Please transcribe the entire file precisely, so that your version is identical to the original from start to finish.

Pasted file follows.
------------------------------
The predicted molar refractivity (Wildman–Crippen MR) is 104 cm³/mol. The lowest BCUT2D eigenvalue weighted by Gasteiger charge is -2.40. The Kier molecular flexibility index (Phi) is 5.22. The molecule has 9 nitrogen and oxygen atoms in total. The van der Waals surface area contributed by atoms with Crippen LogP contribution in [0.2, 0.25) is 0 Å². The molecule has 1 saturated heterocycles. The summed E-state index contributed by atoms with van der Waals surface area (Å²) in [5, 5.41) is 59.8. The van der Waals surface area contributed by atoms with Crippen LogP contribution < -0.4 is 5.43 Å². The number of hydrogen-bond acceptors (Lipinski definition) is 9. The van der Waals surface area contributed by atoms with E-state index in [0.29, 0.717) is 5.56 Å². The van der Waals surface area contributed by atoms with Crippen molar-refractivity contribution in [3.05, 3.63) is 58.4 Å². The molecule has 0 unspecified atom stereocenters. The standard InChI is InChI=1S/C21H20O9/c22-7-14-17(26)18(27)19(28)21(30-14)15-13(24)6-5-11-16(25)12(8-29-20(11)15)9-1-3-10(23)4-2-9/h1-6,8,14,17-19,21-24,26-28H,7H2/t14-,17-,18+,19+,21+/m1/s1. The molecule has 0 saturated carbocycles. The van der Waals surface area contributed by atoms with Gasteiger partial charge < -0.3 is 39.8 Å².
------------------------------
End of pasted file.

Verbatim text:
The predicted molar refractivity (Wildman–Crippen MR) is 104 cm³/mol. The lowest BCUT2D eigenvalue weighted by Gasteiger charge is -2.40. The Kier molecular flexibility index (Phi) is 5.22. The molecule has 9 nitrogen and oxygen atoms in total. The van der Waals surface area contributed by atoms with Crippen LogP contribution in [0.2, 0.25) is 0 Å². The molecule has 1 saturated heterocycles. The summed E-state index contributed by atoms with van der Waals surface area (Å²) in [5, 5.41) is 59.8. The van der Waals surface area contributed by atoms with Crippen LogP contribution < -0.4 is 5.43 Å². The number of hydrogen-bond acceptors (Lipinski definition) is 9. The van der Waals surface area contributed by atoms with E-state index in [0.29, 0.717) is 5.56 Å². The van der Waals surface area contributed by atoms with Crippen molar-refractivity contribution in [3.05, 3.63) is 58.4 Å². The molecule has 0 unspecified atom stereocenters. The standard InChI is InChI=1S/C21H20O9/c22-7-14-17(26)18(27)19(28)21(30-14)15-13(24)6-5-11-16(25)12(8-29-20(11)15)9-1-3-10(23)4-2-9/h1-6,8,14,17-19,21-24,26-28H,7H2/t14-,17-,18+,19+,21+/m1/s1. The molecule has 0 saturated carbocycles. The van der Waals surface area contributed by atoms with Gasteiger partial charge < -0.3 is 39.8 Å².